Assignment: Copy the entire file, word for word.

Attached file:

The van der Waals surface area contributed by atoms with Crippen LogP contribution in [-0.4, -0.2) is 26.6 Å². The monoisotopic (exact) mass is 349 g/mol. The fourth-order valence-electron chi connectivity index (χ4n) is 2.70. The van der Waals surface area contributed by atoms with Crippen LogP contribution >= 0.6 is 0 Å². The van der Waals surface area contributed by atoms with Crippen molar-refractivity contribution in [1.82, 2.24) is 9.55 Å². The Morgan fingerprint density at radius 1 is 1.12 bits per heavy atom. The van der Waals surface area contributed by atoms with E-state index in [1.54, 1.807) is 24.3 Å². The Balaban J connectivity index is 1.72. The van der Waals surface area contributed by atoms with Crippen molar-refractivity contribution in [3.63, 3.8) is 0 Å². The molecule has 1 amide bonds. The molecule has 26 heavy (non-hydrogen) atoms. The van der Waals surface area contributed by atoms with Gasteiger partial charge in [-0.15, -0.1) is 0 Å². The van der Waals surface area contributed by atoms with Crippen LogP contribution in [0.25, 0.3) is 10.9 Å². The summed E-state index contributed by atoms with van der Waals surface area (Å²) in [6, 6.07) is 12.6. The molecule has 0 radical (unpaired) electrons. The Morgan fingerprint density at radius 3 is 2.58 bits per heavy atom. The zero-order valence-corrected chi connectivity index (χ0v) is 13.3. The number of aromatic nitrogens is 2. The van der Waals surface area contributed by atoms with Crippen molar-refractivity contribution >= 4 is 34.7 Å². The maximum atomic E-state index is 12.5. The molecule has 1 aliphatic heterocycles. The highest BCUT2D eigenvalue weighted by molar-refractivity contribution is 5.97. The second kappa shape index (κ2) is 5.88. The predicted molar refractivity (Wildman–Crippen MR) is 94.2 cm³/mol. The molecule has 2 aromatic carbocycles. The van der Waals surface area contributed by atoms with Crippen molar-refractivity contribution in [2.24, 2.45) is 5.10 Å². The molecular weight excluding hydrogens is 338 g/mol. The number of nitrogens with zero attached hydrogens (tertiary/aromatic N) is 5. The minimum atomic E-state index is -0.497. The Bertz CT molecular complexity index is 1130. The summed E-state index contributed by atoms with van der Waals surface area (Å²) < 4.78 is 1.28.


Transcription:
The van der Waals surface area contributed by atoms with Crippen LogP contribution in [-0.4, -0.2) is 26.6 Å². The monoisotopic (exact) mass is 349 g/mol. The fourth-order valence-electron chi connectivity index (χ4n) is 2.70. The van der Waals surface area contributed by atoms with Crippen LogP contribution >= 0.6 is 0 Å². The van der Waals surface area contributed by atoms with Crippen molar-refractivity contribution in [1.82, 2.24) is 9.55 Å². The Morgan fingerprint density at radius 1 is 1.12 bits per heavy atom. The van der Waals surface area contributed by atoms with E-state index in [1.54, 1.807) is 24.3 Å². The Balaban J connectivity index is 1.72. The van der Waals surface area contributed by atoms with Crippen molar-refractivity contribution in [3.63, 3.8) is 0 Å². The molecule has 1 amide bonds. The molecule has 26 heavy (non-hydrogen) atoms. The van der Waals surface area contributed by atoms with Gasteiger partial charge in [-0.15, -0.1) is 0 Å². The van der Waals surface area contributed by atoms with Crippen LogP contribution in [0.25, 0.3) is 10.9 Å². The summed E-state index contributed by atoms with van der Waals surface area (Å²) in [6, 6.07) is 12.6. The molecule has 0 radical (unpaired) electrons. The Morgan fingerprint density at radius 3 is 2.58 bits per heavy atom. The zero-order valence-corrected chi connectivity index (χ0v) is 13.3. The number of aromatic nitrogens is 2. The van der Waals surface area contributed by atoms with Crippen molar-refractivity contribution >= 4 is 34.7 Å². The maximum atomic E-state index is 12.5. The molecule has 1 aliphatic heterocycles. The highest BCUT2D eigenvalue weighted by molar-refractivity contribution is 5.97. The second kappa shape index (κ2) is 5.88. The predicted molar refractivity (Wildman–Crippen MR) is 94.2 cm³/mol. The molecule has 2 aromatic carbocycles. The van der Waals surface area contributed by atoms with Crippen molar-refractivity contribution in [2.24, 2.45) is 5.10 Å². The molecular weight excluding hydrogens is 338 g/mol. The number of nitrogens with zero attached hydrogens (tertiary/aromatic N) is 5. The minimum atomic E-state index is -0.497. The Bertz CT molecular complexity index is 1130. The summed E-state index contributed by atoms with van der Waals surface area (Å²) < 4.78 is 1.28.